Citizen Action Monitor

Summer Day’s Dream, a 1949 play with lifestyle implications for a post-pandemic world?

John Gielgud heads the cast in this 1994 BBC TV ‘Performance’ adaptation of J.B. Priestley’s 1949 play. —

No 2652 Posted by fw, August 10, 2020 —

J.B. Priestley

Summer Day’s Dream is a play by J. B. Priestley first performed in 1949. A BBC TV video production of the play, reposted below, was broadcast in 1994. The story is set in 1975, and evokes a world where a nuclear Third World War has caused Britain to revert to a pre-industrial, pre-capitalist state. It takes its title from Shakespeare’s A Midsummer Night’s Dream, which is being produced by two members of the English family the play is based around – Christopher and Rosalie Dawlish.

Plot summary and the cast of main characters

Set in Sussex’s South Downs in 1975, depopulated and deindustrialized by an atomic war soon after the end of World War 2, England survives as an agrarian society dominated by farming families. One such family is the Dawlishes — Stephen Dawlish, 80, (John Gielgud) living with his daughter-in-law, Margaret (Rosemary Harris), grandson, Christopher (Paul Rhys), and granddaughter, Rosalie (Emily Watson). The Dawlishes are pressed into hosting three representatives from the surviving great powers of the world: Franklyn Heimer (Mike McShane) from the US; Irina Shestova, (Saskia Reeves) of the Soviet Union; and Dr Bahru, (Paul Bhattacharjee) from India. They’re on a mission to develop a major industrial plant to create synthetic products out of the area’s abundant supply of chalk. Initially critical of the lack of economic and industrial progress they see around them, they soon find themselves captivated by the Dawlish family and a growing appreciation for their lifestyle values. Unable to carry out their mission, Franklyn, Irina, and Dr Bahru depart with a newfound sense of love and contentment.

Given our current pandemic crisis, which has dealt a crushing blow to the West’s capitalist economies, I personally found that Summer Day’s Dreams raised pertinent questions about lifestyle choices that, hopefully, we will face in a post-pandemic world.

Here’s to Priestley’s lyrical prose that lives in this play.

To watch the video on the You Tube site, click on the following linked title.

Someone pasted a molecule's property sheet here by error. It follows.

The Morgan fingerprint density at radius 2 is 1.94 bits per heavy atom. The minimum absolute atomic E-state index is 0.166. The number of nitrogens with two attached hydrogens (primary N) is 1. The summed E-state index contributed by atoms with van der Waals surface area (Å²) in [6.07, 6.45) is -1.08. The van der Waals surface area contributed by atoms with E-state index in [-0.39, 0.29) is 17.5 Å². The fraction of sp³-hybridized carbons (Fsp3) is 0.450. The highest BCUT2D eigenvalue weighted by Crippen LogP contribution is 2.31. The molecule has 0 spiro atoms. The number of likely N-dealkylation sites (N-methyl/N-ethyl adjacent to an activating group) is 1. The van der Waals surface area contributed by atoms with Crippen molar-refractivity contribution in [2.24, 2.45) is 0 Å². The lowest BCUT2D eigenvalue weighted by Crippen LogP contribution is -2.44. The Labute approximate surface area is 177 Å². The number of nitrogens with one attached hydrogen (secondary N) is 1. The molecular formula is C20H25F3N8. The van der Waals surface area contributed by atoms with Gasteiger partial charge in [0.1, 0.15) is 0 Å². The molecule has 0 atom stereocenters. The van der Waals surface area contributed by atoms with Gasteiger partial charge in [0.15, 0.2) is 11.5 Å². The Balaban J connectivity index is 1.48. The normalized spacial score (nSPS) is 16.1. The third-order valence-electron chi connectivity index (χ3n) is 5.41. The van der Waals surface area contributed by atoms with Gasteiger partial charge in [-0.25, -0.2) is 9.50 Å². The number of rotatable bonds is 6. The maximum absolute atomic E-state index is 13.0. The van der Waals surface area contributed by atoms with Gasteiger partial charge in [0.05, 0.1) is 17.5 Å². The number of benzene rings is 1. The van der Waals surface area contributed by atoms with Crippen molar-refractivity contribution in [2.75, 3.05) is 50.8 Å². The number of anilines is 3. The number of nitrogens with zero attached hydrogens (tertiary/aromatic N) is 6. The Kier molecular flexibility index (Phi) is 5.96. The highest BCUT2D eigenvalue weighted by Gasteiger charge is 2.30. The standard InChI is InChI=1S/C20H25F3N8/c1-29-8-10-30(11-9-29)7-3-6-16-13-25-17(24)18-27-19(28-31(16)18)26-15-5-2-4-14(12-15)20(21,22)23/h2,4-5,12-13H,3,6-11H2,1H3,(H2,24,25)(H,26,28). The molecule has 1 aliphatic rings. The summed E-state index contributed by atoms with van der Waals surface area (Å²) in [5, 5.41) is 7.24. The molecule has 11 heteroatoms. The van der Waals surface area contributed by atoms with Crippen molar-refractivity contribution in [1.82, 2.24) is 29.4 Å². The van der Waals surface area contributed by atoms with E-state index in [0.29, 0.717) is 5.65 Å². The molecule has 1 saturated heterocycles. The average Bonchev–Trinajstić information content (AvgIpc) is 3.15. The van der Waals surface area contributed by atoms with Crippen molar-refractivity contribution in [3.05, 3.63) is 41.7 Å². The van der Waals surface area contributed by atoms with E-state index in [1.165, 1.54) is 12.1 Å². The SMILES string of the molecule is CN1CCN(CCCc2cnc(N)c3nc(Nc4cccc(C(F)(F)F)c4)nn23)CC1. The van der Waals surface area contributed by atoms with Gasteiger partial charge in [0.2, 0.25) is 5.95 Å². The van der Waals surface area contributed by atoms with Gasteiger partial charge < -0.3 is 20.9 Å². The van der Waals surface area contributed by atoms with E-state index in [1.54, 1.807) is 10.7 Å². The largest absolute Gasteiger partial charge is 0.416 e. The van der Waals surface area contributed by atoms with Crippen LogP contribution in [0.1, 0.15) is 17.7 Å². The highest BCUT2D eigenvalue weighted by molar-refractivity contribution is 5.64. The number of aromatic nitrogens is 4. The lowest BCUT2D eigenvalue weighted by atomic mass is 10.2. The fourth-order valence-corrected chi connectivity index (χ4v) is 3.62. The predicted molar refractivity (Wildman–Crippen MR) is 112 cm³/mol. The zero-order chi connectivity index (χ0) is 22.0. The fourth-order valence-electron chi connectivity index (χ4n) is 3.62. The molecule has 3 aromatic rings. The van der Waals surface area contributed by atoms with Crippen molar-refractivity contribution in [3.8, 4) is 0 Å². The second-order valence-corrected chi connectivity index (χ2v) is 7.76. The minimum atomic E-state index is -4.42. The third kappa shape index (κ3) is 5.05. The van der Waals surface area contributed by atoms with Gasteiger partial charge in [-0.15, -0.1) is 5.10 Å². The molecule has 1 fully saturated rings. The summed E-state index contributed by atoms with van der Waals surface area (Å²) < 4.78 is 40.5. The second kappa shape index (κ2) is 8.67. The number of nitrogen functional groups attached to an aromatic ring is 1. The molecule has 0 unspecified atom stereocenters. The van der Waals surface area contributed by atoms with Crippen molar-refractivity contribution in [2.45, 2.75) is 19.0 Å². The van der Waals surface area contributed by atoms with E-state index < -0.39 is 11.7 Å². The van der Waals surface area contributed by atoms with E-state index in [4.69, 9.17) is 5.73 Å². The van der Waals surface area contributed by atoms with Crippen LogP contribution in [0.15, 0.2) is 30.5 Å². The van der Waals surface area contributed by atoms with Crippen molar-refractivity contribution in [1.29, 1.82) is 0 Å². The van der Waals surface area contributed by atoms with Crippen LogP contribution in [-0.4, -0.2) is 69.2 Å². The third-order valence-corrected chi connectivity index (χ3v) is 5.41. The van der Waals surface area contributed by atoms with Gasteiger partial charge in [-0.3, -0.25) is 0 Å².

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John Gielgud in ‘Performance’ – Summer Day’s Dream by J.B. Priestley (26th November 1994), Posted on You Tube (1:45:44)

John Gielgud heads the cast in this 1994 BBC TV ‘Performance’ adaptation of J.B. Priestley’s 1949 play.

SEE ALSO

We are Doomed if, in the Post-Covid-19 World, We Cannot Abandon Non-Essentials by Ashish Kothan, Miloon Kothari, Resilience, August 11, 2020 — “Unsustainable and inequitable production processes and lifestyles across the world are linked to unbridled affluence. Such processes and lifestyles require the destruction of forests, the mining of lands, the damming of rivers, the conversion of enormous areas into industrial meat or monocultural crop production. Apart from irreversible ecological damage, they lead to the displacement of millions of people from their homes and lands.”

Four Reasons Civilization Won’t Decline: It Will Collapse by Craig Collins, Resilience, August 10, 2020 — “… unless it is abolished, capitalism will not disappear when boom turns to bust.  Instead, energy-starved, growth-less capitalism will turn catabolic. Catabolism refers to the condition whereby a living thing devours itself. As profitable sources of production dry up, capitalism will be compelled to turn a profit by consuming the social assets it once created. By cannibalizing itself, the profit motive will exacerbate industrial society’s dramatic decline.”

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This entry was posted on August 10, 2020 by in creative protest, moral & ethical counterpower, political action and tagged , .
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